Support for Belarusian youth activists : cooperation or co-optation? prospects for democratization in Belarus
Forbes, Ekaterina Mozolevskaya.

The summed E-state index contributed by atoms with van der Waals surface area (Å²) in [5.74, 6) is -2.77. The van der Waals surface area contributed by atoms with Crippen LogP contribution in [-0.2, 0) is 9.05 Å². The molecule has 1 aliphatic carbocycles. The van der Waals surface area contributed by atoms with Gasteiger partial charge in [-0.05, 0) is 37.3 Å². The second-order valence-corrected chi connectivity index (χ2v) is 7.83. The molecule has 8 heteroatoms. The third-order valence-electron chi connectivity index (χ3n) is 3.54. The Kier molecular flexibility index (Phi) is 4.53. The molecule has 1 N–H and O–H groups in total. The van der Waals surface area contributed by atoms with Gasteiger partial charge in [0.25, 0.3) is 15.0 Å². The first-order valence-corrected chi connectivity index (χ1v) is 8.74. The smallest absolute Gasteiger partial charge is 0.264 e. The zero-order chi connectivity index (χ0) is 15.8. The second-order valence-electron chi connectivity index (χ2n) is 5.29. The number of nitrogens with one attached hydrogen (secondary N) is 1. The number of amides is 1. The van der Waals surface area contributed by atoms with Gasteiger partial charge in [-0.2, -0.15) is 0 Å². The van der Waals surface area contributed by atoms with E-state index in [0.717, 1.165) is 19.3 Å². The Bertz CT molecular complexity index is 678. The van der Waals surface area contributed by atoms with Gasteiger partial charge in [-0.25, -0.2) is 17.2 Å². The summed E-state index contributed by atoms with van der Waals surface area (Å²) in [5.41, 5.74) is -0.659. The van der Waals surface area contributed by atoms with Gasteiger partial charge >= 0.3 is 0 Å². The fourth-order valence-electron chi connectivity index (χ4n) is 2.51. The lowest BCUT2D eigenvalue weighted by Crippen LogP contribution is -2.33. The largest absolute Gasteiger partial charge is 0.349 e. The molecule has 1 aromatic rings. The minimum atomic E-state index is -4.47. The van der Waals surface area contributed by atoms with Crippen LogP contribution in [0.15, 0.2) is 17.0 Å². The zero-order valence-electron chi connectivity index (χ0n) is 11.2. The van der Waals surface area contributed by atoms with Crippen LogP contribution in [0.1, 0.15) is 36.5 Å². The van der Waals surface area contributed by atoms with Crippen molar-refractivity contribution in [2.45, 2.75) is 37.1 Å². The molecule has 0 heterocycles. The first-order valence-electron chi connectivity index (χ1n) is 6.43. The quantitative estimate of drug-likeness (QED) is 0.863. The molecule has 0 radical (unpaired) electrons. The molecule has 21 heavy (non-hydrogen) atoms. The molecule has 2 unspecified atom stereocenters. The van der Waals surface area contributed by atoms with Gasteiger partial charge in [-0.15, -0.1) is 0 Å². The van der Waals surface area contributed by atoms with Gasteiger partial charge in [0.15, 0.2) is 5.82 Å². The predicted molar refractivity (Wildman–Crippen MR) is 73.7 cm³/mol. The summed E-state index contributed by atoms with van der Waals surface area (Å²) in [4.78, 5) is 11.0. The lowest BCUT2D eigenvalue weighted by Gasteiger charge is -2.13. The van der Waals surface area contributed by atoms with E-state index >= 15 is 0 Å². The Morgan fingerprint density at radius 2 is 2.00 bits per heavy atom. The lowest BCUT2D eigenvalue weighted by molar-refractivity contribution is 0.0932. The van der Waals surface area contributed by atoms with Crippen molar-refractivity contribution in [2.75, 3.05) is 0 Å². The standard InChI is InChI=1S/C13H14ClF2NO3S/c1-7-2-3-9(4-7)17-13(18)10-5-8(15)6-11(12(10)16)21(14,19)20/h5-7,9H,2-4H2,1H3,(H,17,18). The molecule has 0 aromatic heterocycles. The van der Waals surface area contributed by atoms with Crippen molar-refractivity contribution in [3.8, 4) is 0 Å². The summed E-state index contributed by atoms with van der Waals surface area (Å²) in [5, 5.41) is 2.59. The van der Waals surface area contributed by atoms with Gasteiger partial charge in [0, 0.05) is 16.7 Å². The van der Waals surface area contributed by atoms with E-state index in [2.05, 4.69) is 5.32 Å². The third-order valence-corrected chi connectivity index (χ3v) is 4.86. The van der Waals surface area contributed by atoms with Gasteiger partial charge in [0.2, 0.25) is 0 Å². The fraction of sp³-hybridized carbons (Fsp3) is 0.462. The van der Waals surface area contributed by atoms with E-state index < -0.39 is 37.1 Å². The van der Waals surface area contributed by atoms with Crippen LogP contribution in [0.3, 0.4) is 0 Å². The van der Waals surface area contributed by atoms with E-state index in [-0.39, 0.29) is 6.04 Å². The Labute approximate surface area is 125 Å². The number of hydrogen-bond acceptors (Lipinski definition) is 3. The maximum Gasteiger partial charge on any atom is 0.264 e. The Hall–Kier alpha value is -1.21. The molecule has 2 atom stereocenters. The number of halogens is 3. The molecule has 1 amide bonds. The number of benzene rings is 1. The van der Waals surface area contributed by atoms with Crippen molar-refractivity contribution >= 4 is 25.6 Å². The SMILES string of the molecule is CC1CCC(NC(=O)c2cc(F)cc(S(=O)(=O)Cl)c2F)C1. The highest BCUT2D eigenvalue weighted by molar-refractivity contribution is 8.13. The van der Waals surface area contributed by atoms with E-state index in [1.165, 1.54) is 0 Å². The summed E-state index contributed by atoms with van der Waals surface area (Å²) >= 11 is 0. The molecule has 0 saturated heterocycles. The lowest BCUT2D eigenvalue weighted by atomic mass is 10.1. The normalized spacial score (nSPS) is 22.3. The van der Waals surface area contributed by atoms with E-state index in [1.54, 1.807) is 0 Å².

Thesis (M.A.L.S.)--Georgetown University, 2009.; Includes bibliographical references.; Text (Electronic thesis) in PDF format. The process of transition in post-Soviet Belarus is caught between two opposing forces: nostalgia for the past on the one hand, and young people with no such nostalgia on the other. Contemporary youth began their socialization under Gorbachev, so consequently had only limited exposure to Soviet communism (Titarenko 2009, 413). Over the past 20 years, different currents of youth activism has simultaneously supported and challenged Belarus' political regime. Belarus in many ways has been swallowed by neighboring Russia. Despite almost 20 years of independence, it retains a Soviet mentality clinging to the past, with a national culture (until recently) that is suppressed by the regime's Russification policies. The resulting neo-Soviet mentality, monolithic culture and presidential corporatism, do not permit space for public discussion, let alone youth activism, in the search for policy solutions or to building compromise.; This paper analyzes the complicated relationship between youth in Belarus, Western donors and the Lukashenko regime. Because of the complex funding policies of Western donors and the tenuous financial position of youth groups in Belarus, donors exercise immense influence over the organizations that they fund. While it would be difficult for these groups to function unaffected by the policies of both western donors and the regime, I will explore to what degree donors and the regime have created artificial incentives for the groups to function. The donor community and the regime have, to a significant extent, created artificial youth movements that lack genuine impetus and support from youth. In order to overcome this phenomenon, I will propose solutions and recommendations to the Western donors and major players, such as the European Union and the United States, on future funding strategies for Belarusian youth movement and the Lukashenka regime.; In order to understand the effectiveness, the activism, and the motivation of youth movements in Belarus, it is necessary to evaluate the political culture in which these groups have evolved and have been functioning. This paper is composed of four chapters that examine various aspects of this issue. The first chapter focuses on the political and cultural developments that took place in, and affected, Belarus during and after the fall of the Union of Soviet Socialist Republics (USSR). The second examines pro-regime organizations in Belarus, focusing primarily on pro-Lukashenko youth movements and evaluates its funding and support. The third chapter looks at the structure and relations of the pro-democratic youth movements in Belarus, and their affiliations with pro-democratic institutions both at home and abroad, in order to investigate the possibility of cooptation versus cooperation. The fourth chapter evaluates whether the donor - recipient relationship has the potential to compromise the idea of democracy, since when money and politics are combined it represents a lethal concoction with the risks of those having money interests exercising undue influence over the recipient. At the same time, delineates current trends and extrapolates the impact of a variety of policies that could be adopted by the international community vis-à-vis Belarus as prospects for democratization in Belarus.
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